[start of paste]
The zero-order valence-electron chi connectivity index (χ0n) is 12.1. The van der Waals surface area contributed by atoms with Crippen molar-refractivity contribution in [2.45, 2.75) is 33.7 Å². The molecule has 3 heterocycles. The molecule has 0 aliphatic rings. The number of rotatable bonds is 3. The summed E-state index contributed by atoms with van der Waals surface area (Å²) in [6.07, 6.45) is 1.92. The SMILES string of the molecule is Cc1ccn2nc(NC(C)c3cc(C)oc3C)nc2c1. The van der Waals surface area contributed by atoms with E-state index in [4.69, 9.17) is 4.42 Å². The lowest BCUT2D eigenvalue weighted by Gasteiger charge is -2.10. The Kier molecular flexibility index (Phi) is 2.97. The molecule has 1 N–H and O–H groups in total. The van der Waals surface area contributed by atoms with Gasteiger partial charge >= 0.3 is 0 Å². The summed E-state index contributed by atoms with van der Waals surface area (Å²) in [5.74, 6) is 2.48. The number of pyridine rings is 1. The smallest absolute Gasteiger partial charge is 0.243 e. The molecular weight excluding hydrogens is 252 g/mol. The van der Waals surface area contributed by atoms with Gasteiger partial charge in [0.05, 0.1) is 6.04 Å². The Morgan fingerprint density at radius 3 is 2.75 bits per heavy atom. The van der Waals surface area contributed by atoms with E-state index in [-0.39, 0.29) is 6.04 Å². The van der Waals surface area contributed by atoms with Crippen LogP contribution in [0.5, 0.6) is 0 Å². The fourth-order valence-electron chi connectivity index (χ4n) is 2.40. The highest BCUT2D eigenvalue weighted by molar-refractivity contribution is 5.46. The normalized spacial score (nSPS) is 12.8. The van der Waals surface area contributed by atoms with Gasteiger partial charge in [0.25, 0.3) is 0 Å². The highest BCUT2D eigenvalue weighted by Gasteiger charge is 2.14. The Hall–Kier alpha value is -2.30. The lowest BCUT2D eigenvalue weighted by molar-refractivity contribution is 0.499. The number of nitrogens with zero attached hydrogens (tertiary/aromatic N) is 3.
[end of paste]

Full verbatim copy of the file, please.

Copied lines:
The zero-order valence-electron chi connectivity index (χ0n) is 12.1. The van der Waals surface area contributed by atoms with Crippen molar-refractivity contribution in [2.45, 2.75) is 33.7 Å². The molecule has 3 heterocycles. The molecule has 0 aliphatic rings. The number of rotatable bonds is 3. The summed E-state index contributed by atoms with van der Waals surface area (Å²) in [6.07, 6.45) is 1.92. The SMILES string of the molecule is Cc1ccn2nc(NC(C)c3cc(C)oc3C)nc2c1. The van der Waals surface area contributed by atoms with E-state index in [4.69, 9.17) is 4.42 Å². The lowest BCUT2D eigenvalue weighted by Gasteiger charge is -2.10. The Kier molecular flexibility index (Phi) is 2.97. The molecule has 1 N–H and O–H groups in total. The van der Waals surface area contributed by atoms with Gasteiger partial charge >= 0.3 is 0 Å². The summed E-state index contributed by atoms with van der Waals surface area (Å²) in [5.74, 6) is 2.48. The number of pyridine rings is 1. The smallest absolute Gasteiger partial charge is 0.243 e. The molecular weight excluding hydrogens is 252 g/mol. The van der Waals surface area contributed by atoms with Gasteiger partial charge in [0.05, 0.1) is 6.04 Å². The Morgan fingerprint density at radius 3 is 2.75 bits per heavy atom. The van der Waals surface area contributed by atoms with E-state index in [-0.39, 0.29) is 6.04 Å². The van der Waals surface area contributed by atoms with Crippen LogP contribution in [0.5, 0.6) is 0 Å². The fourth-order valence-electron chi connectivity index (χ4n) is 2.40. The highest BCUT2D eigenvalue weighted by molar-refractivity contribution is 5.46. The normalized spacial score (nSPS) is 12.8. The van der Waals surface area contributed by atoms with Gasteiger partial charge in [0.25, 0.3) is 0 Å². The highest BCUT2D eigenvalue weighted by Gasteiger charge is 2.14. The Hall–Kier alpha value is -2.30. The lowest BCUT2D eigenvalue weighted by molar-refractivity contribution is 0.499. The number of nitrogens with zero attached hydrogens (tertiary/aromatic N) is 3.